THE BLOG
01/23/2014 12:17 pm ET | Updated Mar 25, 2014

Meet the Man Behind Wearable Computing

Much of the talk at the Consumer Electronics Show 2014, the largest conference of gadget geeks in America, was about wearable computing. Wearable computing dominated the international conference in Las Vegas, Nevada; however, no one really talks about the man we all owe a round of applause to for this revolution and movement to wearable computing and technology. That man's name is Scott Wilson.

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Wearable computing, as most people see it today, didn't start with the Pebble or the many other interchangeable devices on the current market. It started with an idea and an ultimate vision from Scott Wilson who developed a prototype called TikTok + LunaTik and then started a campaign on Kickstarter. He had been turned down by several potential investors and partners. At the time Scott was a product designer whose company, MINIMAL, started revolutionizing consumer products in 2007. This device turned the Apple iPod Nano into a watch people would wear on their wrist. When he launched the Kickstarter campaign, no Kickstarter project had ever raised more than $150,000. Scott raised close to $1 million in his 30-day campaign.

Scott Wilson set out to build a great product that consumers believed in and that people would love to use. His dream was to create premium watch kit designs that not only leveraged the same impeccable quality as Apple products, but also gave the iPod nano a worthy home on the wrist. He did that, but history will show he did more. Scott created the very first mainstream ripple in wearable computing. At the time, no one could foresee the impact of what Scott Wilson had created.

"I met with Scott Wilson at CES 2011 in Las Vegas," said Mike Wilson the President of Ingenology. "I am a guy who loves tech and it was truly unbelievable to spend 45 minutes with a person who cared about design, the future of technology, and really saw a world where more devices are worn and not just shoved in pockets."

After Scott Wilson's successful Kickstarter campaign, a ripple effect took place in the technology sector and a revolution began in entrepreneurship. Companies saw the opportunity to build on Scott's work and entrepreneurs were quick to follow Scott's success. Competitors sprung up everywhere. Quickly, fashion accessories for the iPod Nano evolved into a legitimate marketplace. Scott Wilson's vision and fame were quickly overshadowed by huge marketing budgets of consumer technology's biggest players.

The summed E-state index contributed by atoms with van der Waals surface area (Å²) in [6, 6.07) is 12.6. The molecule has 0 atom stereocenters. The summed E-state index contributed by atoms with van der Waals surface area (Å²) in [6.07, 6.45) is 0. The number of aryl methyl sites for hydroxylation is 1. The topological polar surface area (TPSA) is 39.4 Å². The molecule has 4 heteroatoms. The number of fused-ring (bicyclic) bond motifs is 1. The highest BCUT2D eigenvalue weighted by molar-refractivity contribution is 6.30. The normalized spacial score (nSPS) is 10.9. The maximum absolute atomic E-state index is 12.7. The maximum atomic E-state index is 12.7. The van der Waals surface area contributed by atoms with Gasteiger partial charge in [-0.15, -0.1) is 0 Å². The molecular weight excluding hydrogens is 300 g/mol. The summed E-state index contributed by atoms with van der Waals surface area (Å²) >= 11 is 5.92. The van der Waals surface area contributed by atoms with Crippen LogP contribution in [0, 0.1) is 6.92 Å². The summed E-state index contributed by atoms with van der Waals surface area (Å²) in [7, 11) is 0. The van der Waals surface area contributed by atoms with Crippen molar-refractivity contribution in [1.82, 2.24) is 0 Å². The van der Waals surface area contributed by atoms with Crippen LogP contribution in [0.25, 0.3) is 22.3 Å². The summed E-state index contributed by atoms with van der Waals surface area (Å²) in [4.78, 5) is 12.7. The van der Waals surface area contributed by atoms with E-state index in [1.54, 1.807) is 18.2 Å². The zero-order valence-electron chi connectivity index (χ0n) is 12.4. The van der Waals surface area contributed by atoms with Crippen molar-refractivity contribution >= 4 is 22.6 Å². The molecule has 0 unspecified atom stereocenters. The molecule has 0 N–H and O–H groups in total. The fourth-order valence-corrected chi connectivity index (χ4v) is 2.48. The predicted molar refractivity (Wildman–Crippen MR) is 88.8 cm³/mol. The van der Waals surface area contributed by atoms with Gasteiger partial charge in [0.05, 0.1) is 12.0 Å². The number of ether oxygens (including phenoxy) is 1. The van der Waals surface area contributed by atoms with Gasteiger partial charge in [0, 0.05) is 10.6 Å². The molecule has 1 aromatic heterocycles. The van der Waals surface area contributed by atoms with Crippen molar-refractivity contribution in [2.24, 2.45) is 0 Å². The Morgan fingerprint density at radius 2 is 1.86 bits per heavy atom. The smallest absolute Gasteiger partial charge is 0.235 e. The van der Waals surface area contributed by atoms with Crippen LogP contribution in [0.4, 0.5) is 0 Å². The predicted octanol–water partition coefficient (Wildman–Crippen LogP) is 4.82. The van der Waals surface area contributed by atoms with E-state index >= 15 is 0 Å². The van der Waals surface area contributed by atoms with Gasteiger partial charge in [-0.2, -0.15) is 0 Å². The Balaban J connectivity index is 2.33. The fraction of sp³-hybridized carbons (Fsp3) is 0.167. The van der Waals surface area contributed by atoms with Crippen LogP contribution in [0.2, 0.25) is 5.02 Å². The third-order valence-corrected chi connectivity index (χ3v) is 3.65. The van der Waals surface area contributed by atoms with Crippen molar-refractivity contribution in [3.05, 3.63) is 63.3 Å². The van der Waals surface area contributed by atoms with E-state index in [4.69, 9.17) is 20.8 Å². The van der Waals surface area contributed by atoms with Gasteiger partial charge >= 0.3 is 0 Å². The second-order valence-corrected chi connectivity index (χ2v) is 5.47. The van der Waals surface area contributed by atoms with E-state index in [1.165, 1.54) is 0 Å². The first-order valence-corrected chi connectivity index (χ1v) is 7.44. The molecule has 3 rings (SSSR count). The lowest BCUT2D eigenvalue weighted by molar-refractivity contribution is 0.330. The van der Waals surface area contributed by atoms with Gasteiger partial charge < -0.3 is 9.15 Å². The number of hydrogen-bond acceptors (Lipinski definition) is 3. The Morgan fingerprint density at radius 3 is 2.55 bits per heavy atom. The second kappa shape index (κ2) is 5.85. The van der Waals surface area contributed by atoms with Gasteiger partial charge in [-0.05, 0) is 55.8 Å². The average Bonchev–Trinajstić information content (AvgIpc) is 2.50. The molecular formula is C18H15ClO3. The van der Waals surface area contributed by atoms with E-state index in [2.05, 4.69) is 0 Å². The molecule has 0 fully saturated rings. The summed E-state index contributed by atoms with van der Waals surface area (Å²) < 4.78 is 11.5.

In 2011, Apple capitalized on this and people around the world were buying the iPod Nano in bulk just to wear them with a TikTok + LunaTik. It was clear that Apple products were being bought for a use other than what Apple intended. Apple even mentioned the product in their 2011 Keynote. Today, it is rumored that Apple is working on an iWatch. There is no doubt this will lead to potential billions in revenue because of Apple products beloved style and high usability ratings. Scott Wilson's TikTok + LunaTik is the true inspiration behind the iWatch.

Scott Wilson made wearable computing a thing. Scott Wilson made Kickstarter a viable avenue to raise real money to launch a tech product. His success helped lead a new wave and entrepreneurs followed Scott Wilson's footsteps with the dreams of striking gold and building successful products via Kickstarter funding.

You can debate who was the first with wearable technology. You can debate what R&D lab had a concept before someone else. None of that is really relevant. Relevancy was materialized with Scott Wilson's 2010 Kickstarter campaign for the TikTok + LunaTik.

Scott Wilson deserves more credit than he receives. He inspired a technology segment that we now call wearable computing.

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Oh and by the way, Scott Wilson is now launching the LYNK Collection by LunaTik. This new collection made up of the LYNK, LYNK + Pulse, LYNK + Vapor and LYNK Extreme represents a singular focus to make minimal, simple and intuitive design accessible to all. Wilson is continuing to build iconic, but wearable technology and fuel the wearable computing revolution.

Kudos Scott. Kudos.